Scales for Warm Up

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CAGEDScalesEndOfNeck

Warm Up Correctly & Shoot 100%

As I shot baskets at 24-Hour Fitness recently, I was thinking about my old coach’s advice about warming up and shooting accurately, and how his advice might pertain to guitarists.

He said to start by shooting easy shots – close-in layups – to get your mechanics going, your muscles loose, and your confidence level up. You should shoot these at close to 100%.

Then gradually increase the distance from the basket, shooting easily, being as relaxed as you can.

His comment: If you can’t make the easy close-in shots, you won’t make the long ones. So, ease into the harder ones.

I suggest guitarists take this advice to heart. Develop a warm-up routine that starts easily and slowly. Warm up your hands. Play perfectly – very relaxed, at a slow tempo and low volume – so that your confidence level is high from the first note.

That confidence will carry with you as you gradually increase your speed and power with more challenging music.

At the top of this post, I’ve included an end-of-the-neck-scales exercise PDF, using the five common guitar keys: C-A-G-E-D. You may download it, and use these scales as your “layups,” starting slowly and quietly.

 

3 thoughts on “Scales for Warm Up

  1. Great stuff Mark. As an electric pick player making the transition to fingerstyle using Beyond Basics and Art of CTP (when it arrives) my first instinct was to flatpick these scales. Hoping those books will make clear which fingers are the best way to fingerpick these single note scales. Thumb on the E A D seems straightforward but several notes on a treble string are a bit fuzzy.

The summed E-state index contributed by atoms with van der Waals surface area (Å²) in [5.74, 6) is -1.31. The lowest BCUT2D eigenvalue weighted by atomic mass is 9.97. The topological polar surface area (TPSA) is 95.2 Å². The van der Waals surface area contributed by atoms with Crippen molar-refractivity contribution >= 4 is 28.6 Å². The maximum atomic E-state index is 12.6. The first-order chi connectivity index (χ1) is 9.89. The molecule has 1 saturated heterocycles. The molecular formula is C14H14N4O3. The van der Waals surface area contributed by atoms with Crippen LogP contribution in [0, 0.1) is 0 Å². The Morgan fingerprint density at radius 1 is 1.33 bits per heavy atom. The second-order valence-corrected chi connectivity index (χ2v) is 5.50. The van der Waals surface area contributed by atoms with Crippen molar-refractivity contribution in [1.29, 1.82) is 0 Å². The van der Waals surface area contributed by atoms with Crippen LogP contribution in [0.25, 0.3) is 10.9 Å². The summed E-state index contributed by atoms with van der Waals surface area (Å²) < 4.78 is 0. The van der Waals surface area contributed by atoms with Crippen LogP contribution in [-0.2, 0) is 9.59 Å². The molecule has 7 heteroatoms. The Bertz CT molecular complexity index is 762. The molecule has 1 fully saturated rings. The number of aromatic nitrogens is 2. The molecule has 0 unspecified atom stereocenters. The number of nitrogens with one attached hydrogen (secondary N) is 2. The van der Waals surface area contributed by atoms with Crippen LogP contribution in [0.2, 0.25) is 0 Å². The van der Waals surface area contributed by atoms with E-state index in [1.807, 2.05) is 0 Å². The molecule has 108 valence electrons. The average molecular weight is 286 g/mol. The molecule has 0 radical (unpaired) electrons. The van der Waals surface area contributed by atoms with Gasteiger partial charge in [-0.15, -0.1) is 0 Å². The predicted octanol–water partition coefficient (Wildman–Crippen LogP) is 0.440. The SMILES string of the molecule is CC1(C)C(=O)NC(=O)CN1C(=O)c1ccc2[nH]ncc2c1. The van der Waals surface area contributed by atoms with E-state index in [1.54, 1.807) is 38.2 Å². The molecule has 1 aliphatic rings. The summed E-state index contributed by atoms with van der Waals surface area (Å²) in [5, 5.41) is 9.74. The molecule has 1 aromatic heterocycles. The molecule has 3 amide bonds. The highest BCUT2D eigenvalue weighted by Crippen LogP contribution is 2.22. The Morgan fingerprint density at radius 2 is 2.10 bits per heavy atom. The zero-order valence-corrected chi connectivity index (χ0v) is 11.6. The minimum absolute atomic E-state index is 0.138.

1. Thanks, John. The common classical approach to playing scales is to alternate middle-index. I do this when my thumb is involved playing bass notes underneath the scale. Generally, the way I pick scales is to “Travis Pick” them, that is, to pick consecutive notes with my thumb and index finger (sometimes thumb and middle). Since I have Travis picked for eons, this is easy for me. Start by picking the On-the-beat notes with your thin, and Off-the-beat notes with the index. When you can do that successfully, reverse them so your finger picks On the beat and your thumb picks Off the beat. Picking with two fingers (m-i or thumb-index) is akin to picking with both sides of a flatpick.

      1. Understood. Art of CTP just arrived a few minutes ago so will begin after Beyond Basics is mostly finished. When I’m a bit further along will book a Skype lesson as I hadn’t considered the possibility of alternating thumb and index on a run of single notes on the bass strings.

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